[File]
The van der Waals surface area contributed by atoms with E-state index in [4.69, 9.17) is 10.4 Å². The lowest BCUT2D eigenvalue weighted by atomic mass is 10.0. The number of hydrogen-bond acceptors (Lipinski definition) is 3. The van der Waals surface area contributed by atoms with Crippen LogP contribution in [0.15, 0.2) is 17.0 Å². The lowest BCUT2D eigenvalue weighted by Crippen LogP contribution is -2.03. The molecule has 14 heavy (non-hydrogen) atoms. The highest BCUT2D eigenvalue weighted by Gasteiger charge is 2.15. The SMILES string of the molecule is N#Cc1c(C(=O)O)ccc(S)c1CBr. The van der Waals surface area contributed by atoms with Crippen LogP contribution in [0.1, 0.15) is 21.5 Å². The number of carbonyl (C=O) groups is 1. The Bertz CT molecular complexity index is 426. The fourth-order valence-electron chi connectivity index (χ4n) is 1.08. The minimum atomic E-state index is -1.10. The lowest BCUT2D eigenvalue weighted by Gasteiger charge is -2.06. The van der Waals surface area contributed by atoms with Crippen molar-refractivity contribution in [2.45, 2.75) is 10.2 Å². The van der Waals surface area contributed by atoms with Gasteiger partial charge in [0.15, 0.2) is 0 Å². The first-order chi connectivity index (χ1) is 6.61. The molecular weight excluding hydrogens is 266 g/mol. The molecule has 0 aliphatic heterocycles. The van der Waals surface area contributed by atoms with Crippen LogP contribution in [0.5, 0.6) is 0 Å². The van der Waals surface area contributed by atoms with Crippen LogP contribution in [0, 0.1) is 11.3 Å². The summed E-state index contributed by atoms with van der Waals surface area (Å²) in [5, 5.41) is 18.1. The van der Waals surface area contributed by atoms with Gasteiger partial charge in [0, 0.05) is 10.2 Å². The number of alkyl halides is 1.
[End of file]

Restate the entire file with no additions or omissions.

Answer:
The van der Waals surface area contributed by atoms with E-state index in [4.69, 9.17) is 10.4 Å². The lowest BCUT2D eigenvalue weighted by atomic mass is 10.0. The number of hydrogen-bond acceptors (Lipinski definition) is 3. The van der Waals surface area contributed by atoms with Crippen LogP contribution in [0.15, 0.2) is 17.0 Å². The lowest BCUT2D eigenvalue weighted by Crippen LogP contribution is -2.03. The molecule has 14 heavy (non-hydrogen) atoms. The highest BCUT2D eigenvalue weighted by Gasteiger charge is 2.15. The SMILES string of the molecule is N#Cc1c(C(=O)O)ccc(S)c1CBr. The van der Waals surface area contributed by atoms with Crippen LogP contribution in [0.1, 0.15) is 21.5 Å². The number of carbonyl (C=O) groups is 1. The Bertz CT molecular complexity index is 426. The fourth-order valence-electron chi connectivity index (χ4n) is 1.08. The minimum atomic E-state index is -1.10. The lowest BCUT2D eigenvalue weighted by Gasteiger charge is -2.06. The van der Waals surface area contributed by atoms with Crippen molar-refractivity contribution in [2.45, 2.75) is 10.2 Å². The van der Waals surface area contributed by atoms with Gasteiger partial charge in [0.15, 0.2) is 0 Å². The first-order chi connectivity index (χ1) is 6.61. The molecular weight excluding hydrogens is 266 g/mol. The molecule has 0 aliphatic heterocycles. The van der Waals surface area contributed by atoms with Crippen LogP contribution in [0.5, 0.6) is 0 Å². The van der Waals surface area contributed by atoms with Crippen LogP contribution in [0, 0.1) is 11.3 Å². The summed E-state index contributed by atoms with van der Waals surface area (Å²) in [5, 5.41) is 18.1. The van der Waals surface area contributed by atoms with Gasteiger partial charge in [0, 0.05) is 10.2 Å². The number of alkyl halides is 1.